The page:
In order to treat or prevent cancer it is important to understand how and why cancer develops in the first place. Cancer is a disease in which abnormal cells divide uncontrollably and destroy body tissue.
Cancer cells exist normally at the cellular level throughout life. Fortunately, the body is usually capable of removing cancer cells through built in control mechanisms, either by the cancer cells self-destructing via genetically programmed “apoptosis”, or by the immune system recognizing the abnormal cancer cell and killing it via a type of white blood cell called natural killer (NK) cells. These are the same cell types that kill viruses. It also uses large cells called macrophages that literally gobble up cancer cells.
Cancer cells evade the natural control mechanisms when conditions allow. It could be said that cancer cells “adapt” to certain environmental stressors that force the cell to either adapt or die. Once the cancer cells pass a certain point they become a malignant tumor with uncontrolled growth, create new blood vessels to supply it (angiogenesis) and spread throughout the body.
Early in the cancer process, circulating tumor cells (CTCs) and circulating stem cells (CSCs) that can mutate into cancer cells are shed from the primary cancer into the bloodstream. These circulating cells can remain dormant for many years until turning into cancer, which is known as a relapse. Worse yet, these cells can adapt to become resistant to chemotherapy agents thus becoming harder and harder to kill.
When healthy cells turn cancerous they change genetically and metabolically. Cancer promoting genes are turned on, enzymes change their activity and certain metabolic pathways increase while others shut off completely.
While healthy cells use aerobic oxygen-requiring pathways to generate energy, cancer cells shift to anaerobic pathways that do not require oxygen while using glucose at a rate of 10-50 times higher than healthy cells. They also take up tremendous amounts of iron. Cancer does not like oxygen and it loves sugar and iron.
Cancer cells also secrete an enzyme called nagalase that helps them hide from the immune system. A cellular protein called globulin component macrophage activating factor (GcMAF) instructs macrophages to ingest cancer cells but nagalase renders GcMAF unable to function normally.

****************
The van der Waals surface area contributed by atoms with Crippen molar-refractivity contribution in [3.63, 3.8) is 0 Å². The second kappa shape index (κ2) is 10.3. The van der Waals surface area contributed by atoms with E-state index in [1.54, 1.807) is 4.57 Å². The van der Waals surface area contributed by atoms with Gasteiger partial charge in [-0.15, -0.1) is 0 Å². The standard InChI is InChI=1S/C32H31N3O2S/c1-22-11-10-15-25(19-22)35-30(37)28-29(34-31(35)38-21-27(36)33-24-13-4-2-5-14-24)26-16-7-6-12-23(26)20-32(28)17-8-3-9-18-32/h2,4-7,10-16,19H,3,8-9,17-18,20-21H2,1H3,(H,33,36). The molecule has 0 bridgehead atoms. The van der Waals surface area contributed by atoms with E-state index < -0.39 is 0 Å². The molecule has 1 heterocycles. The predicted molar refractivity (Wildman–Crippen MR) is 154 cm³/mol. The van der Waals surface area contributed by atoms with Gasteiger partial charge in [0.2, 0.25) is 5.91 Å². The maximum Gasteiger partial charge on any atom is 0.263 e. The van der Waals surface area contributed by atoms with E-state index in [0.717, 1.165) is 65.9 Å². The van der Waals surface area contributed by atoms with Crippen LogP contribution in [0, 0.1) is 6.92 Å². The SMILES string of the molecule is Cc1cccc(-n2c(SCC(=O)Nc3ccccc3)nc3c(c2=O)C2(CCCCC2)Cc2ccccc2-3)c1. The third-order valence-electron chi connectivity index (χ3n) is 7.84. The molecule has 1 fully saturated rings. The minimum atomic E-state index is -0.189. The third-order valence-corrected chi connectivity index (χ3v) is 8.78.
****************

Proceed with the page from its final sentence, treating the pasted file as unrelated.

Some cancer growth is fueled by hormones. This does not necessarily mean the hormone caused the cancer, but once the abnormal cell has proliferated it becomes sensitive to the hormone.
Triggers for cancer initiation and propagation include environmental toxins such as smoking, alcohol, certain chemicals and heavy metals, infections, ionizing radiation, and genetic mutations. Obesity, impaired circulation, inflammation, oxidation, and hormonal imbalances encourage cancer growth. So do lifestyle factors such as little exercise, poor diet, not enough good sleep and excess stress.
Conventional Treatment Goals
The conventional “pillars of cancer treatment” include surgery, chemotherapy and radiation. Surgery is done to either remove the cancer entirely or at least remove the bulk of it and gather pathologic information. Chemotherapy is designed to kill rapidly dividing cells such as cancer, but unfortunately this is why it commonly effects healthy cell types that also divide rapidly, especially the gut, bone marrow and immune system. Ionizing radiation such as gamma rays have enough energy to detach electrons from atoms or molecules, causing sufficient damage to cancer cell DNA to cause apoptosis or slow growth.
Aside from traditional gamma “radiation” treatments, there are new, relatively safe and effective treatment options worth considering for some cancers:
- Proton Beam Therapy
- Freezing – CryoAblation
- Heat / Hyperthermia – Oncotherm
- Ultrasound – Sonodynamic
- Radiofrequency Ablation
We strongly encourage all patients with cancer to seek counsel from surgeons and oncologists so as to understand the risks and benefits of conventional treatment. Our patients with cancer are usually getting conventional treatments, have declined conventional treatments, or come to us because conventional treatments have failed.
Alternative or Complementary Treatment Goals
In general the goal of cancer treatment or prevention is to support apoptosis, kill the cancer cells, block cancer growth, boost immune system strength and recognition of cancer cells, and change the terrain that encourages cancer growth. Another important goal is supporting the patient so they are more likely to withstand the various treatments.